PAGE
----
'Daddy, Why Do People Steal from Us?'
Three years ago, my family moved into a predominantly African American neighborhood of Washington, D.C., to plant a church. Since then, we've had a lot stolen from us: a GPS, sunglasses, both my daughters' bicycles, a television, my wife's jewelry box, sinks, ceiling fans, and a garbage disposal. But the most recent theft blew my mind: Someone had snatched a pair of old clogs from our front porch. At first we just assumed that my wife had misplaced them, but on a neighborhood park with my eldest daughter, there they were, sitting in the middle of a field: the clogs. I regarded them sadly. Not knowing where they had been, we left them there.
We began to make our way back home, when my daughter asked me a question:
"Daddy, why do people always steal things from us?"
I struggled to formulate the correct response. A couple of years ago I would have told her that people steal because they are poor and need money. That still make some sense to me; high unemployment and poverty are common in our neighborhood, and we are hardly the only victims of petty crime. But that doesn't explain why someone would steal my girls' bicycles, not to mention my wife's clogs, which were worth less than nothing. Those thefts smacked of something more malicious than simple financial need.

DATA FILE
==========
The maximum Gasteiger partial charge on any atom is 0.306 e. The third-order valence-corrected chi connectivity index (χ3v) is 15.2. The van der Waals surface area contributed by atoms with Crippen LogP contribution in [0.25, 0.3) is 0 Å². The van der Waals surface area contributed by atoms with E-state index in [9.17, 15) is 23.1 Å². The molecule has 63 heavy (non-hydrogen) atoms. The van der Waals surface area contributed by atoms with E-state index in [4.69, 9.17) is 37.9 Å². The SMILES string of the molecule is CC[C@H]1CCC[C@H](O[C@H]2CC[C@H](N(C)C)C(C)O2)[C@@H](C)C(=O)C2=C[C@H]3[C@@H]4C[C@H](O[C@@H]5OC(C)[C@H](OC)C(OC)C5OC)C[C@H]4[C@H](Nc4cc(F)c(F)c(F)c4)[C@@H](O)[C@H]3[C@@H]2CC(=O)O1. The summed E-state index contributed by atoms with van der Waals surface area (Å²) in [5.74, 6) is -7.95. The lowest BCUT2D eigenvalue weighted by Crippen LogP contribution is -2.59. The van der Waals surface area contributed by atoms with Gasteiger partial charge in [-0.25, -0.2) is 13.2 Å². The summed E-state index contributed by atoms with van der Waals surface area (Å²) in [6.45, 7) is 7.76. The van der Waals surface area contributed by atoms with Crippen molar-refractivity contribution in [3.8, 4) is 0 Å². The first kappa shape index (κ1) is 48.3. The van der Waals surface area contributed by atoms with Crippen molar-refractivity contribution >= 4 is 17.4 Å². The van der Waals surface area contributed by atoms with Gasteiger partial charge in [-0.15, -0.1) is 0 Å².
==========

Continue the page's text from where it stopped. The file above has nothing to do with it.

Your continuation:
Perhaps I should tell her that people steal from us because we are the minority here, thus giving voice to the fear of minorities everywhere. Asians make up less than 1 percent of the population in our zip code, in a neighborhood that's 86 percent black. We live on a busy street corner, and drivers are always transfixed by the sight of a large Korean family in an overwhelmingly black neighborhood, so much so that they often don't realize that the light already turned green.
But we are not just any minority: We are Asian, and Korean. And that makes us an even larger target for crime. There is a long history of antagonism between African American and Asian communities, specifically Koreans, that has gone generally unnoticed in the United States, because the discussion on race is often framed as division between blacks and whites. The usual explanation for this antagonism runs thusly: blacks resent Asians who set up shoddy stores in their neighborhoods, charge exorbitant prices, and then take that money back into the suburbs, a view that is not without merit. Warranted or not, that perception has made Asians fear that they were a larger target of violent crime in urban areas.